Olympic Plectrum 16243

Close-up #12: 1940 Olympic Plectrum SN 16243

Again a guitar which was offered on an auction website a while back, and I saved the photos of – no other affiliation. An unusual instrument for several reasons, as we will see.

Firstly, this guitar has only four strings instead of the usual six. 4-string guitars were quite popular in the 1930s when numerous banjo players wanted to switch to guitar without relearning finger positions. Like banjos, 4-string guitars were made in two varieties which had different neck/scale length: The more popular "tenor" instruments have a shorter 22–23" scale, usually tuned in fifths – CGDA. The less common "plectrum" versions with a longer 26–27" scale are often tuned CGBD but also suitable for "guitar tuning" – DGBE. The guitar pictured here has a long plectrum neck with 27" scale .

Olympic Plectrum 16243

Tenor/plectrum versions of Epiphone's archtop guitars had a trapeze tailpiece with a shorter string bar. The bridge on the other hand had the same size as 6-string instruments. As typical for Epiphone archtops, the serial number is stamped into the underside of the bridge foot: SN 16243 dates this instrument to 1940 – likely built a few months earlier than the November 1940 Blackstone we discussed before.

But what model is this?

Olympic Plectrum 16243 bridge

To identify an Epiphone model, the headstock inlay is usually a good start. This center-dip headstock with script logo and "stickpin" inlay in pearl is typical for a Zenith model from 1939 to 1948.

Olympic Plectrum 16243

Below the 1939 Epiphone catalog page showing the Zenith and Olympic models. Both archtop models were offered in tenor and plectrum versions – noting "same size and description" and also same price as the regular versions – however the plectrum guitar was available "on special order only". Note that the pickguards in the 1939 catalog pictures are still the short, black kind. By 1940 also all low-end archtop models had been upgraded to the longer, tortoise plastic pickguards. The example on this plectrum guitar has a beautiful striped figure, as typically seen on instruments from the early-to-mid '40s.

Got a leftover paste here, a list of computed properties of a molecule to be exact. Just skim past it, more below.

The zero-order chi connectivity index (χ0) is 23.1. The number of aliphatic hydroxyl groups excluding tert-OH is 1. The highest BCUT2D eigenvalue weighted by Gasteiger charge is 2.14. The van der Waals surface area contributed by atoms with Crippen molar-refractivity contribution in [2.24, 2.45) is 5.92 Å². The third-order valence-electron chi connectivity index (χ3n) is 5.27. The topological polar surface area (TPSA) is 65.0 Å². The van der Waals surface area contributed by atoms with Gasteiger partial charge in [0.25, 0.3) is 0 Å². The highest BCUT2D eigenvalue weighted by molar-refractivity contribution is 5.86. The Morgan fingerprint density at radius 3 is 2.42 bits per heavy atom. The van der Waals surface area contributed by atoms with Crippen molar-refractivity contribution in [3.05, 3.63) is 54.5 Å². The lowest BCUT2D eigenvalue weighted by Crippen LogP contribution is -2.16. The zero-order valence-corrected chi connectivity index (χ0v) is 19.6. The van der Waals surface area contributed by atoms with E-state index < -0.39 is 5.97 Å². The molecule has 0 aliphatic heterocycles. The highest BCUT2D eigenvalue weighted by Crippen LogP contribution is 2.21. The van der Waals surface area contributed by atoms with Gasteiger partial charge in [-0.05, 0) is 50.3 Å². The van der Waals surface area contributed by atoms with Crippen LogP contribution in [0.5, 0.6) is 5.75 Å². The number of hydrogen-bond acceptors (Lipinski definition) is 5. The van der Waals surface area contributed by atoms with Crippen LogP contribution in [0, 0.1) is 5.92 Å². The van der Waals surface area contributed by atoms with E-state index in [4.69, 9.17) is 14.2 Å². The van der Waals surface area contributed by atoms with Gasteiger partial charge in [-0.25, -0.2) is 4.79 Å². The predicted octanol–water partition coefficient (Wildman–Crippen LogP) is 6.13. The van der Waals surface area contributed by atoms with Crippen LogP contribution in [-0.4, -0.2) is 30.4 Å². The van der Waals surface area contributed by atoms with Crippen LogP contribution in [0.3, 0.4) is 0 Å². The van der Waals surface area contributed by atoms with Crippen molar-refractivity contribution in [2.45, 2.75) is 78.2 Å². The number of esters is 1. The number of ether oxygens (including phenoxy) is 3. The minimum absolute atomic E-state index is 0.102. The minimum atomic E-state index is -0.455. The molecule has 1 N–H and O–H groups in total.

1939 catalog

Apart from cosmetics, the main constructional difference between the Zenith and Olympic model was the body size – 16 3/8" vs. 15 1/4" wide – and the wood of back/sides – laminated walnut vs. laminated mahogany.

Olympic Plectrum 16243

Now, this plectrum guitar which has the headstock of a Zenith is only 15 1/4" wide with mahogany back/sides – like an Olympic! So what model is it? Let's look at the internal label ...

Olympic Plectrum 16243

The view through the bass-side f-hole holds a surprise: There is a "green" type label which Epiphone typically used between 1939 and 1943 – i.e.  period correct for this instrument. However there is a second label glued on top – a "Masterbilt" label, the type which was standard between 1936 and 1939! We read: "Model OLYMPIC PLECTRUM No. 16243".

Okay – but what about that Zenith headstock? And why two labels?

Olympic Plectrum 16243 labels

It is actually not that uncommon to find Epiphone instruments bearing a label of a later type than the SN suggests, with the original (older) serial number inserted by typewriter rather than pre-printed on the label. But what could be the reason for this rather odd phenomenon?

Although this is speculation: We believe such "untypical" labels were applied when an instrument went back to the Epiphone factory for a repair or refurbish. At this occasion the original label was apparently often lost and thus replaced by a new label of the current period, with the original SN typed in. We have seen typed SNs on labels of the "Masterbilt" and "blue" type  – but never on a "green" label: Instead, in the 1939–1943 period replacement labels (with typed SN) are always of the older "Masterbilt" type. But why that? Possibly Epiphone just forgot to produce green labels with "blank" SN, so kept using old stock ... 

However SN 16243 is the only example known so far which shows a replacement label glued on top of the original one. It would be quite interesting to see what model name was typed on the green label ...

More speculation: Possibly, this guitar started its life as a regular Olympic – and then sent back to the factory to be converted (re-necked) to a plectrum guitar, receiving a second label with changed model name. Considering that plectrum necks must have been a very uncommon order option by the time, maybe the Epiphone workers checked if they still had a long-scale 4-string neck lying around – and found one, originally intended for a Zenith Plectrum ...

I am sure there could be another explanation – if you have an idea please let me know!

(Oct 22, 2016)